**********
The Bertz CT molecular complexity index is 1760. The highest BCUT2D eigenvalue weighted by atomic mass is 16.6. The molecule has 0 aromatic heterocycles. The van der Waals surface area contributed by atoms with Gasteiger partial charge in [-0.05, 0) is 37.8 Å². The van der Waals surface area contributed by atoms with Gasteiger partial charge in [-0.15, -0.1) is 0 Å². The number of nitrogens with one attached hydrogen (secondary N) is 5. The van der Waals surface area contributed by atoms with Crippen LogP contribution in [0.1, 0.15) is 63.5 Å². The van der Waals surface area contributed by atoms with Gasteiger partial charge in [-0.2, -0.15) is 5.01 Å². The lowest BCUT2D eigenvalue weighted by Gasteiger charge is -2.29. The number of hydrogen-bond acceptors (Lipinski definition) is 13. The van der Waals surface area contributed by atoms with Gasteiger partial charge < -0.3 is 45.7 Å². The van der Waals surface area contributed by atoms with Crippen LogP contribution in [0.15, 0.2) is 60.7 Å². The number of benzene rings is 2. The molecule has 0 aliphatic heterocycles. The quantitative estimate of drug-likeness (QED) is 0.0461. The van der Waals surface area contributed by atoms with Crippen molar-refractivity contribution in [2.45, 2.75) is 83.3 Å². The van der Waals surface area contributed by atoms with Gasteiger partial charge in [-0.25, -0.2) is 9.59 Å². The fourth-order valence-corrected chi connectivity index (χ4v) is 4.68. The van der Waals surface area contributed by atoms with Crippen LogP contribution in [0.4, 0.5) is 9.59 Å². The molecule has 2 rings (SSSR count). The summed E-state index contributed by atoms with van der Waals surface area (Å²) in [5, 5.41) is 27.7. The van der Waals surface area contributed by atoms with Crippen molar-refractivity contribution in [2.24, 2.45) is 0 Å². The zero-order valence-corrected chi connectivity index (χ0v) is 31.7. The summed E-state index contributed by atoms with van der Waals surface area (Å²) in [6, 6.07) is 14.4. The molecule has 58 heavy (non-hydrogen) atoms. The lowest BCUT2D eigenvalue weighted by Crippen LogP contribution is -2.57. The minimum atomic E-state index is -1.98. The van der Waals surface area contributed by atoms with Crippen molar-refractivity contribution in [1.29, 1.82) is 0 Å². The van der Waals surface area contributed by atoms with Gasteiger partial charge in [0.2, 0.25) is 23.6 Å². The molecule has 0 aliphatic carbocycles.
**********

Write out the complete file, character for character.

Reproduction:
The Bertz CT molecular complexity index is 1760. The highest BCUT2D eigenvalue weighted by atomic mass is 16.6. The molecule has 0 aromatic heterocycles. The van der Waals surface area contributed by atoms with Gasteiger partial charge in [-0.05, 0) is 37.8 Å². The van der Waals surface area contributed by atoms with Gasteiger partial charge in [-0.15, -0.1) is 0 Å². The number of nitrogens with one attached hydrogen (secondary N) is 5. The van der Waals surface area contributed by atoms with Crippen LogP contribution in [0.1, 0.15) is 63.5 Å². The van der Waals surface area contributed by atoms with Gasteiger partial charge in [-0.2, -0.15) is 5.01 Å². The lowest BCUT2D eigenvalue weighted by Gasteiger charge is -2.29. The number of hydrogen-bond acceptors (Lipinski definition) is 13. The van der Waals surface area contributed by atoms with Gasteiger partial charge < -0.3 is 45.7 Å². The van der Waals surface area contributed by atoms with Crippen LogP contribution in [0.15, 0.2) is 60.7 Å². The number of benzene rings is 2. The molecule has 0 aliphatic heterocycles. The quantitative estimate of drug-likeness (QED) is 0.0461. The van der Waals surface area contributed by atoms with Crippen molar-refractivity contribution in [2.45, 2.75) is 83.3 Å². The van der Waals surface area contributed by atoms with Gasteiger partial charge in [-0.25, -0.2) is 9.59 Å². The fourth-order valence-corrected chi connectivity index (χ4v) is 4.68. The van der Waals surface area contributed by atoms with Crippen LogP contribution in [0.4, 0.5) is 9.59 Å². The molecule has 2 rings (SSSR count). The summed E-state index contributed by atoms with van der Waals surface area (Å²) in [5, 5.41) is 27.7. The van der Waals surface area contributed by atoms with Crippen molar-refractivity contribution in [2.24, 2.45) is 0 Å². The zero-order valence-corrected chi connectivity index (χ0v) is 31.7. The summed E-state index contributed by atoms with van der Waals surface area (Å²) in [6, 6.07) is 14.4. The molecule has 58 heavy (non-hydrogen) atoms. The lowest BCUT2D eigenvalue weighted by Crippen LogP contribution is -2.57. The minimum atomic E-state index is -1.98. The van der Waals surface area contributed by atoms with Crippen molar-refractivity contribution in [1.29, 1.82) is 0 Å². The van der Waals surface area contributed by atoms with Gasteiger partial charge in [0.2, 0.25) is 23.6 Å². The molecule has 0 aliphatic carbocycles.